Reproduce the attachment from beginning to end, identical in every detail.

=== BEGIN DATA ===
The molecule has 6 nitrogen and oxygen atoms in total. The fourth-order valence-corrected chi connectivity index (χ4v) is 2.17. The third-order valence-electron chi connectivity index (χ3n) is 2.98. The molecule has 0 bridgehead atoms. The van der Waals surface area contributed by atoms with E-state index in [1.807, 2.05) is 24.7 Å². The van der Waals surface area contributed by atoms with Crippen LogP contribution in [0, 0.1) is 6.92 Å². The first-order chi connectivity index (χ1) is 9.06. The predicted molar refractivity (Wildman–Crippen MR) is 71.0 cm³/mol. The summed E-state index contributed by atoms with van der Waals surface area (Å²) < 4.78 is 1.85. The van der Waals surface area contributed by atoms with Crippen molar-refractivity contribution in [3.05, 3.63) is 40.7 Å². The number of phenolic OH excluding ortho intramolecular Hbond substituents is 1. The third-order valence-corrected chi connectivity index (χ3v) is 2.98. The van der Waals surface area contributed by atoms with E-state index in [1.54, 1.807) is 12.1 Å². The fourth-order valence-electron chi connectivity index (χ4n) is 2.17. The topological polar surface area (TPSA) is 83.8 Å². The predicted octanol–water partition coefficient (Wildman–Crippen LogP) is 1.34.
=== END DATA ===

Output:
The molecule has 6 nitrogen and oxygen atoms in total. The fourth-order valence-corrected chi connectivity index (χ4v) is 2.17. The third-order valence-electron chi connectivity index (χ3n) is 2.98. The molecule has 0 bridgehead atoms. The van der Waals surface area contributed by atoms with E-state index in [1.807, 2.05) is 24.7 Å². The van der Waals surface area contributed by atoms with Crippen LogP contribution in [0, 0.1) is 6.92 Å². The first-order chi connectivity index (χ1) is 9.06. The predicted molar refractivity (Wildman–Crippen MR) is 71.0 cm³/mol. The summed E-state index contributed by atoms with van der Waals surface area (Å²) < 4.78 is 1.85. The van der Waals surface area contributed by atoms with Crippen molar-refractivity contribution in [3.05, 3.63) is 40.7 Å². The number of phenolic OH excluding ortho intramolecular Hbond substituents is 1. The third-order valence-corrected chi connectivity index (χ3v) is 2.98. The van der Waals surface area contributed by atoms with E-state index in [1.54, 1.807) is 12.1 Å². The fourth-order valence-electron chi connectivity index (χ4n) is 2.17. The topological polar surface area (TPSA) is 83.8 Å². The predicted octanol–water partition coefficient (Wildman–Crippen LogP) is 1.34.